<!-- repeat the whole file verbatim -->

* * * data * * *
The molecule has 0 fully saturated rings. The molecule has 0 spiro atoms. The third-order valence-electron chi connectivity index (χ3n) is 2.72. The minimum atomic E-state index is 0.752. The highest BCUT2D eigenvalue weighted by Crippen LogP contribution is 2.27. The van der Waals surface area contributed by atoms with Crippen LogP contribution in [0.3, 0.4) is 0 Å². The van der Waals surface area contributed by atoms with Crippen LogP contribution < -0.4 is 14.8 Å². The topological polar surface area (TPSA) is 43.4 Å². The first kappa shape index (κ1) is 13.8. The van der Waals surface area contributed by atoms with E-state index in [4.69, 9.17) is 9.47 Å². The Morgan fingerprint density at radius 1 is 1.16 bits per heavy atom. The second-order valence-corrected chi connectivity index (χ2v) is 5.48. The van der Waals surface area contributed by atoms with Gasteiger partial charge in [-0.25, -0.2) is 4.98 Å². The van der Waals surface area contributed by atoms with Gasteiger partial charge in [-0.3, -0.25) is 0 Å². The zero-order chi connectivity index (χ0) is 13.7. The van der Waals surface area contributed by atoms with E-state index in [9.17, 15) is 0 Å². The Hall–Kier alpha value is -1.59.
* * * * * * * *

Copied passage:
The molecule has 0 fully saturated rings. The molecule has 0 spiro atoms. The third-order valence-electron chi connectivity index (χ3n) is 2.72. The minimum atomic E-state index is 0.752. The highest BCUT2D eigenvalue weighted by Crippen LogP contribution is 2.27. The van der Waals surface area contributed by atoms with Crippen LogP contribution in [0.3, 0.4) is 0 Å². The van der Waals surface area contributed by atoms with Crippen LogP contribution < -0.4 is 14.8 Å². The topological polar surface area (TPSA) is 43.4 Å². The first kappa shape index (κ1) is 13.8. The van der Waals surface area contributed by atoms with E-state index in [4.69, 9.17) is 9.47 Å². The Morgan fingerprint density at radius 1 is 1.16 bits per heavy atom. The second-order valence-corrected chi connectivity index (χ2v) is 5.48. The van der Waals surface area contributed by atoms with Gasteiger partial charge in [-0.25, -0.2) is 4.98 Å². The van der Waals surface area contributed by atoms with Gasteiger partial charge in [-0.3, -0.25) is 0 Å². The zero-order chi connectivity index (χ0) is 13.7. The van der Waals surface area contributed by atoms with E-state index in [9.17, 15) is 0 Å². The Hall–Kier alpha value is -1.59.